Sunday (Zoom) message: Thanking is easy

Dayspring ZOOM Connect Worship, Nineteenth Sunday after Pentecost,

October 11, 2020, 10 am MDT

Gathering

Music:  For the beauty of the earth

For the beauty of the earth
For the beauty of the skies
For the love which from our birth
Over and around us lies

Lord of all to thee we raise
This our joyful hymn of praise
 

For the beauty of the hour
Of the day and of the night
Hill and vale and tree and flower
Sun and moon and stars of light

For the joy of human love
Brother, sister, parent, child
Friends on earth and friends above
For a gentle thoughts and mild

For each perfect gift of thine
To our race so freely given
Graces human and divine
Flow’rs of earth and buds of heav’n

words: F.S. Pierpoint; Music: C. Kocher
public domain

Greeting: “The grace of our Lord Jesus Christ be with you…”

Welcome and announcements

Call to Worship

L: Give thanks to the Lord, for God is good;
P: God’s steadfast love endures for ever.
L: God crowns the year with bounty;
P: Pastures of the wilderness overflow, the hills gird themselves with joy.
L: Valleys deck themselves with grain;
P: they shout and sing together for joy.
L: Who can utter the mighty doings of the Lord or declare all God’s praise?
P: Let us praise God together for all God’s goodness to us.

Music:  Be still and know

Be still and know
that I am God

words and music: anonymous
public domain

Prayers of Approach and for God’s Help and Prayer of Confession

Generous and forgiving God,
You are the first and the last, the giver of all good things.
Your glory is endless; your power, incomparable.
Your love stretches wider than the universe,
your mercy reaches beyond the heights of heaven.
We gather with hearts thankful for the abundance of your creation
to worship and adore You.
Inspired by this time of worship,
may our hearts overflow with praise each and every day,
and may our lives reflect our gratitude to You
in the ways we share your abundant love
in Jesus’ name.

Lord, we bring our needs before You.
You know our situation here in Edmonton, would you guide us in being careful regarding health practices, so as to prevent spread rather than contributing towards any spread.
You are our light and our wisdom, we trust You.

God of prophets and parables, as we gather to listen to the scriptures read and proclaimed, may we hear your voice, and in hearing, may our lives be transformed by your grace.

God of prophets and parables, as we gather to listen to the scriptures read and proclaimed, may we hear your voice, and in hearing, may our lives be transformed by your grace.

Let us confess our sins before God and one another:

Generous and loving God, we confess that in a world where many do not have enough, we enjoy more than we need. In a world where many live in fear, we take peace for granted. In a world where many have lost hope, we become indifferent to despair and grumble about small things. Forgive us, merciful God, and transform our lives to shine with the generosity, peace and hope You offer us in Christ Jesus. Now we also bring our personal prayers of confession to you during these moments of silence…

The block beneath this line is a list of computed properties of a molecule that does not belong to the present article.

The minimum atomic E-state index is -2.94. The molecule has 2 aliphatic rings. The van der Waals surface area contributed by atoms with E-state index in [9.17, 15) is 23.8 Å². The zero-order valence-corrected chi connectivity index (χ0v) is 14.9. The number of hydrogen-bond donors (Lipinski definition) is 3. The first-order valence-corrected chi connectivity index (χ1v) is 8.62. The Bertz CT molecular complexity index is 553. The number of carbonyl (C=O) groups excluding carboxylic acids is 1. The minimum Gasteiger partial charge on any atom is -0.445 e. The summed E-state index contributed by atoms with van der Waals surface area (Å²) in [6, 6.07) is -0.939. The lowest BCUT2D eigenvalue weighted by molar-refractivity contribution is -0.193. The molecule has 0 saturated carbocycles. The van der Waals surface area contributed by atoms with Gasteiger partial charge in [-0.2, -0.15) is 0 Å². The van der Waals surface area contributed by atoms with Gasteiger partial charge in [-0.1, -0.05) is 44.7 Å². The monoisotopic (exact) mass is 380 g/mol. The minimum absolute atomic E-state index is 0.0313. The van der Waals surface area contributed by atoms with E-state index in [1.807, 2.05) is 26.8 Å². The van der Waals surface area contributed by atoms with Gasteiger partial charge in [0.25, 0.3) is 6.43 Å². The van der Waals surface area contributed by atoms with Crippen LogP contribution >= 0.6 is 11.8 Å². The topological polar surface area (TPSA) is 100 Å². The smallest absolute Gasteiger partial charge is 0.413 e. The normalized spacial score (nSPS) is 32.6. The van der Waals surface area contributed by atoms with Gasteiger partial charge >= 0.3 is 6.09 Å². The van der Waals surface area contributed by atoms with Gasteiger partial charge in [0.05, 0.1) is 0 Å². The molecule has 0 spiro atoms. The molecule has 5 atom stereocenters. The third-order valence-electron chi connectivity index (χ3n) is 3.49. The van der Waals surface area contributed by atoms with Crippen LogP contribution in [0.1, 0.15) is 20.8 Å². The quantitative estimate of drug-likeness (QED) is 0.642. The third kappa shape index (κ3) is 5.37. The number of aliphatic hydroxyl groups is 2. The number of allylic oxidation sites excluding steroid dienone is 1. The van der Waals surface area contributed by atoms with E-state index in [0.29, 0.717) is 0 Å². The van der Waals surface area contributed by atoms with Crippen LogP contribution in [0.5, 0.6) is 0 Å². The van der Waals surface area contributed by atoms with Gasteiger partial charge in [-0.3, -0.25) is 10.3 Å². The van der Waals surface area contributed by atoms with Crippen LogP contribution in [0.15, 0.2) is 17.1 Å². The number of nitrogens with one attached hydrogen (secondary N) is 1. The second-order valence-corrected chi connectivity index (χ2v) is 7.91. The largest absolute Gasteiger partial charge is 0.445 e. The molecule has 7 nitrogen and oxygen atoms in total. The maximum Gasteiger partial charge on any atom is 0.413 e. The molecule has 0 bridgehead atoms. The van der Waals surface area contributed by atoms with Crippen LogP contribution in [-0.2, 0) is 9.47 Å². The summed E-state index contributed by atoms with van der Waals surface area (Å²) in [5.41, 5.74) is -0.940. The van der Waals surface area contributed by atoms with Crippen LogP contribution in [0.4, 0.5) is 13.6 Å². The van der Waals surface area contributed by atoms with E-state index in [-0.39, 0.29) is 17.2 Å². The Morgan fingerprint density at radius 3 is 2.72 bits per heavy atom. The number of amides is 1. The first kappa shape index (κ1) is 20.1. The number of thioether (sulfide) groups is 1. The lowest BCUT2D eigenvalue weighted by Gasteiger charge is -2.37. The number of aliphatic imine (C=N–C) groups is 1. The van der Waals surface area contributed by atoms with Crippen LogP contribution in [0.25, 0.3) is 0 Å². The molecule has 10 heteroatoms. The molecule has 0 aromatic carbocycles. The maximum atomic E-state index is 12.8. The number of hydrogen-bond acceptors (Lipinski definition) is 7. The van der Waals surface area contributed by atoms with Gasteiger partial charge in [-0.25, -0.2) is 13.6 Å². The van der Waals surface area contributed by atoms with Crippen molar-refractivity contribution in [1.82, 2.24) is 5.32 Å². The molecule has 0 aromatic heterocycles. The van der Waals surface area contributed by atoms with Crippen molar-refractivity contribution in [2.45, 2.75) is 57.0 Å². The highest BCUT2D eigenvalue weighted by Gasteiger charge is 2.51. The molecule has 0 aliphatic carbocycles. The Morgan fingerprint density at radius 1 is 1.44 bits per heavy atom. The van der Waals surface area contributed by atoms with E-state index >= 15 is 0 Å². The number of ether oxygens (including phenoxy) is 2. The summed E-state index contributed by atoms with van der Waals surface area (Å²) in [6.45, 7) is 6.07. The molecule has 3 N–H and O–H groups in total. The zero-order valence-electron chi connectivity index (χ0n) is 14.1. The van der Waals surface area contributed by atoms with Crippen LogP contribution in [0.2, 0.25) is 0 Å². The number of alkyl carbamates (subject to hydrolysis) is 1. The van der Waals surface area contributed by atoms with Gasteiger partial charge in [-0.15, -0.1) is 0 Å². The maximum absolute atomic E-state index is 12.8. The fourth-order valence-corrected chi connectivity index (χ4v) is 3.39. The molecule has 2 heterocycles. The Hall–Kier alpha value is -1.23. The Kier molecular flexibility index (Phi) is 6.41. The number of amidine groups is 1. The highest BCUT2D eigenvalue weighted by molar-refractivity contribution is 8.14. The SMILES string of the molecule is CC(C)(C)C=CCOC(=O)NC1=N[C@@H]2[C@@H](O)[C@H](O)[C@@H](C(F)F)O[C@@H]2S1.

Assurance of God’s forgiveness

Friends, while it is true we have all sinned, it is a greater truth that we are forgiven through God’s love in Jesus Christ. To all who humbly seek the mercy of God I say, in Jesus Christ our sin is forgiven. Be at peace with God, with yourself and with one another.

Music:  Jesus loves me

Jesus loves me, this I know,
for the Bible tells me so.
Little ones to him belong;
they are weak, but he is strong.
Yes, Jesus loves me…
The Bible tells me so.

Anna Bartlett; William Bradbury
public domain

Children’s time: Peter Eerkes

Music offering:  Forever – Glynnis McCrostie

Give thanks to the Lord our God and King
His love endures forever
For He is good, He is above all things
His love endures forever
Sing praise, sing praise

With a mighty hand and outstretched arm
His love endures forever
For the life that’s been reborn
His love endures forever
Sing praise, sing praise; sing praise, sing praise
Forever God is faithful, forever God is strong
Forever God is with us, forever and ever; forever

Songwriter: Chris Tomlin © Universal Music Publishing Group
Reprinted with permission under CCLI, License #3095377​. All rights reserved.
Permission to stream the music in this service obtained from CCLI

Scripture reading: Luke 17:11-19 (NRSV) Jesus Cleanses Ten Lepers

11 On the way to Jerusalem Jesus was going through the region between Samaria and Galilee. 12 As he entered a village, ten lepers approached him. Keeping their distance, 13 they called out, saying, “Jesus, Master, have mercy on us!” 14 When he saw them, he said to them, “Go and show yourselves to the priests.” And as they went, they were made clean. 15 Then one of them, when he saw that he was healed, turned back, praising God with a loud voice. 16 He prostrated himself at Jesus’ feet and thanked him. And he was a Samaritan. 17 Then Jesus asked, “Were not ten made clean? But the other nine, where are they? 18 Was none of them found to return and give praise to God except this foreigner?” 19 Then he said to him, “Get up and go on your way; your faith has made you well.”

Music:  His truth is marching on

Glory, glory hallelujah
Glory, glory hallelujah
Glory, glory hallelujah
His truth is marching on

African American spiritual
public domain

Message: “Thanking is easy”

Honestly, it is very easy to say thank you. These are two mere words, “thank you.” It’s one of the most natural things to do, and the lightest gesture to make.